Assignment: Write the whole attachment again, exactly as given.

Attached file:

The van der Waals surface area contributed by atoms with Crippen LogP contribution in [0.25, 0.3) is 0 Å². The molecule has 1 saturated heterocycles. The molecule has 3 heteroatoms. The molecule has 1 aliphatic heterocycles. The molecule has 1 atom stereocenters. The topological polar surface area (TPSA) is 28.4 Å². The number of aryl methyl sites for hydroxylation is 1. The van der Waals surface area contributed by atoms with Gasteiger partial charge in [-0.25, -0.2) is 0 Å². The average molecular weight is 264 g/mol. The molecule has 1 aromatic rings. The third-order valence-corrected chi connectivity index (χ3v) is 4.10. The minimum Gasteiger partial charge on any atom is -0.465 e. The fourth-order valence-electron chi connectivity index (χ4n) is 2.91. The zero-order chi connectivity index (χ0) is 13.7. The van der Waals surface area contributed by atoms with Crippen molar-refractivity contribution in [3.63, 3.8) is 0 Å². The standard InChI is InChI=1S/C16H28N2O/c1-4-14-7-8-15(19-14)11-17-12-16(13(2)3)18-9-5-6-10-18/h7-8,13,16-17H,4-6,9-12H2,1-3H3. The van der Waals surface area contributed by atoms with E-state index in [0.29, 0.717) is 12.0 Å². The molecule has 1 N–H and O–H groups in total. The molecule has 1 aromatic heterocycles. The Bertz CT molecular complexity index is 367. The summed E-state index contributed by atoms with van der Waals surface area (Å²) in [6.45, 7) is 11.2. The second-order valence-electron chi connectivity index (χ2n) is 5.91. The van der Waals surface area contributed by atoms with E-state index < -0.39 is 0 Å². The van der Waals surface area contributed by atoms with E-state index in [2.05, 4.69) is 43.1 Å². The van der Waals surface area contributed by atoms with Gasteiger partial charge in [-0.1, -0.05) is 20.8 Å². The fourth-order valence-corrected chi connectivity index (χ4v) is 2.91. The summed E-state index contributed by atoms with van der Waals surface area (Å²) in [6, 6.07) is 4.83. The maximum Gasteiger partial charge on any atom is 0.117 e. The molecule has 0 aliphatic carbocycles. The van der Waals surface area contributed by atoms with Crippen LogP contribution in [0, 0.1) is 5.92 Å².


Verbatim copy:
The van der Waals surface area contributed by atoms with Crippen LogP contribution in [0.25, 0.3) is 0 Å². The molecule has 1 saturated heterocycles. The molecule has 3 heteroatoms. The molecule has 1 aliphatic heterocycles. The molecule has 1 atom stereocenters. The topological polar surface area (TPSA) is 28.4 Å². The number of aryl methyl sites for hydroxylation is 1. The van der Waals surface area contributed by atoms with Gasteiger partial charge in [-0.25, -0.2) is 0 Å². The average molecular weight is 264 g/mol. The molecule has 1 aromatic rings. The third-order valence-corrected chi connectivity index (χ3v) is 4.10. The minimum Gasteiger partial charge on any atom is -0.465 e. The fourth-order valence-electron chi connectivity index (χ4n) is 2.91. The zero-order chi connectivity index (χ0) is 13.7. The van der Waals surface area contributed by atoms with Crippen molar-refractivity contribution in [3.63, 3.8) is 0 Å². The standard InChI is InChI=1S/C16H28N2O/c1-4-14-7-8-15(19-14)11-17-12-16(13(2)3)18-9-5-6-10-18/h7-8,13,16-17H,4-6,9-12H2,1-3H3. The van der Waals surface area contributed by atoms with E-state index in [0.29, 0.717) is 12.0 Å². The molecule has 1 N–H and O–H groups in total. The molecule has 1 aromatic heterocycles. The Bertz CT molecular complexity index is 367. The summed E-state index contributed by atoms with van der Waals surface area (Å²) in [6.45, 7) is 11.2. The second-order valence-electron chi connectivity index (χ2n) is 5.91. The van der Waals surface area contributed by atoms with E-state index < -0.39 is 0 Å². The van der Waals surface area contributed by atoms with E-state index in [2.05, 4.69) is 43.1 Å². The van der Waals surface area contributed by atoms with Gasteiger partial charge in [-0.1, -0.05) is 20.8 Å². The fourth-order valence-corrected chi connectivity index (χ4v) is 2.91. The summed E-state index contributed by atoms with van der Waals surface area (Å²) in [6, 6.07) is 4.83. The maximum Gasteiger partial charge on any atom is 0.117 e. The molecule has 0 aliphatic carbocycles. The van der Waals surface area contributed by atoms with Crippen LogP contribution in [0, 0.1) is 5.92 Å².